Similarly, the guerilla-style sequences on the Freeway (where Bogdanovich, like every other filmmaker of the time, was denied permission to film) are astonishing in their fulsomeness and detail. There is, inevitably, a certain sense of cinematic déjà vu in Bobby’s choice of elevation for his immersion into sharp-shooting; those high, white Chevron tanks instantly recall the quite literally inflammatory climax of White Heat and Cagney’s Cody Jarrett shouting, “Made it, Ma! Top of the world!” But Bobby is no shouter; his trigger finger, and that sharp intake of breath he habitually engages in just before a shot, speak far more effectively, and volubly, than his mild voice ever could. If one wished to, one might argue vociferously with the fact that Targets never attempts to explicate this amiable young madman’s actions. Yet his daily existence—and, perhaps, that photo of him in full military regalia on the wall of his home—suggest that such easy, didactic psychoanalysis would be beside the point, if not indeed facile, or even slightly obscene. I would argue that it is in this avoidance of any neat anatomizing of Bobby Thompson’s madness that Bogdanovich succeeds better than nearly anyone else of his time in depicting an America falling apart at the seams; the style of filmmaking feels, despite the 45 years that separate our time from this movie’s, eerily contemporary, and prescient. Had Targets been released, say, in 1973, it might have been hailed for its lack of exploitation, its aesthetic barrenness and its excoriating depiction of literally senseless violence. (The movie’s “R” rating now seems not merely harsh, but an ironic joke; you’ll see more blood and gore on an average evening’s half-hour of network mayhem than in the entire 90 minutes of Target’s running time.)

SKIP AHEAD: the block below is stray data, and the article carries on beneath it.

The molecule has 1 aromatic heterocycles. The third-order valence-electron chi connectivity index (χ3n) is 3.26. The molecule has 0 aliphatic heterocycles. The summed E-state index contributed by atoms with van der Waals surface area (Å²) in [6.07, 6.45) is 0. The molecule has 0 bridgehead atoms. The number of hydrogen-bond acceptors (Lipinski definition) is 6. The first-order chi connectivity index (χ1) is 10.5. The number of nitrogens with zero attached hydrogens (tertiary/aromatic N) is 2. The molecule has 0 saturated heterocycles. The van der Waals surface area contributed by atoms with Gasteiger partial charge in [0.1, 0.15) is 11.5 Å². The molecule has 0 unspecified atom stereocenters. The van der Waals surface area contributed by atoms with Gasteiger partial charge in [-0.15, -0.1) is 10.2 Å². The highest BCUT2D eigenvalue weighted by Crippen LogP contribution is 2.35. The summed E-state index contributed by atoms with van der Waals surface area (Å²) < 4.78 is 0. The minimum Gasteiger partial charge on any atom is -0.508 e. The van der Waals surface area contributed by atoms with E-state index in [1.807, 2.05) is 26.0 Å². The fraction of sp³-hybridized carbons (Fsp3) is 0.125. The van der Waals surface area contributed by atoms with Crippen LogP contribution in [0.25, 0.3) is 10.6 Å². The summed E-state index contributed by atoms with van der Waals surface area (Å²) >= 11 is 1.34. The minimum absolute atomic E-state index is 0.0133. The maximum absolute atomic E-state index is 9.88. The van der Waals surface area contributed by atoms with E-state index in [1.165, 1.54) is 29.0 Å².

O’Kelly is so exceptional an actor as Bobby that one is left stunned at his inability to parlay his terrifyingly normal performance into a career. (He was, briefly, Dano on Hawaii 5-0 before being replaced by James McArthur.) Slim, boyishly attractive in a bland, All-American way, thrifty with his effects, and remarkably graceful of movement, O’Kelly could have been Gidget’s boyfriend, or the young married professional on the other side of your backyard fence. His very non-threatening demeanor is, in context, terrifying in its ingratiating normality. This, you feel as you watch, is where mass murderers come from; not the streets, or the world of gangland, or in the form of scruffy, shifty-eyed crazies mumbling to themselves as they pass you on the sidewalk, but the abstract ticky-tacky of affluent stratification. His smiling comment, when he is finally handcuffed by the police: “Hardly ever missed, did I?”